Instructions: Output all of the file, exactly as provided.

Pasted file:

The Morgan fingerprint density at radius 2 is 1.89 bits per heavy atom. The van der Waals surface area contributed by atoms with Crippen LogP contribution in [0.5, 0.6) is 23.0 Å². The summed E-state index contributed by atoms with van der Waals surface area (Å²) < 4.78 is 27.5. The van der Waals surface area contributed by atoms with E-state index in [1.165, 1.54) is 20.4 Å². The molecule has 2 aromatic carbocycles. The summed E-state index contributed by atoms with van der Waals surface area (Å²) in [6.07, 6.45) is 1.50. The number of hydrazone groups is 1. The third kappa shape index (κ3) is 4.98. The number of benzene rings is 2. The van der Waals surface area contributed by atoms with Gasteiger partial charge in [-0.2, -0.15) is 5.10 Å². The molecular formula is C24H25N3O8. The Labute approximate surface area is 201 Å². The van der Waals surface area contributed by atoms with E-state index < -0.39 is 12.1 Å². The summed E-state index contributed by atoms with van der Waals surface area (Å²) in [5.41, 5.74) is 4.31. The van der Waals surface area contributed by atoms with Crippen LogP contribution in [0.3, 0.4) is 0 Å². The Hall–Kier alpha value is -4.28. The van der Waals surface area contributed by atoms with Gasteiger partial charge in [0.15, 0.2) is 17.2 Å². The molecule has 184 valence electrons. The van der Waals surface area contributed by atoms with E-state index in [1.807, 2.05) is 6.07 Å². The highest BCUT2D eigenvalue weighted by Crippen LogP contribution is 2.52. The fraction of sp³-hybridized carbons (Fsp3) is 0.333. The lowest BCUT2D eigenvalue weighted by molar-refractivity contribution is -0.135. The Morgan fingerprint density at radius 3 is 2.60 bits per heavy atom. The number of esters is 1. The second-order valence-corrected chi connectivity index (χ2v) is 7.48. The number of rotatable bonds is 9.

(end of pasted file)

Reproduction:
The Morgan fingerprint density at radius 2 is 1.89 bits per heavy atom. The van der Waals surface area contributed by atoms with Crippen LogP contribution in [0.5, 0.6) is 23.0 Å². The summed E-state index contributed by atoms with van der Waals surface area (Å²) < 4.78 is 27.5. The van der Waals surface area contributed by atoms with E-state index in [1.165, 1.54) is 20.4 Å². The molecule has 2 aromatic carbocycles. The summed E-state index contributed by atoms with van der Waals surface area (Å²) in [6.07, 6.45) is 1.50. The number of hydrazone groups is 1. The third kappa shape index (κ3) is 4.98. The number of benzene rings is 2. The van der Waals surface area contributed by atoms with Gasteiger partial charge in [-0.2, -0.15) is 5.10 Å². The molecular formula is C24H25N3O8. The Labute approximate surface area is 201 Å². The van der Waals surface area contributed by atoms with E-state index < -0.39 is 12.1 Å². The summed E-state index contributed by atoms with van der Waals surface area (Å²) in [5.41, 5.74) is 4.31. The van der Waals surface area contributed by atoms with Crippen LogP contribution in [0.3, 0.4) is 0 Å². The Hall–Kier alpha value is -4.28. The van der Waals surface area contributed by atoms with Gasteiger partial charge in [0.15, 0.2) is 17.2 Å². The molecule has 184 valence electrons. The van der Waals surface area contributed by atoms with E-state index in [1.807, 2.05) is 6.07 Å². The highest BCUT2D eigenvalue weighted by Crippen LogP contribution is 2.52. The fraction of sp³-hybridized carbons (Fsp3) is 0.333. The lowest BCUT2D eigenvalue weighted by molar-refractivity contribution is -0.135. The Morgan fingerprint density at radius 3 is 2.60 bits per heavy atom. The number of esters is 1. The second-order valence-corrected chi connectivity index (χ2v) is 7.48. The number of rotatable bonds is 9.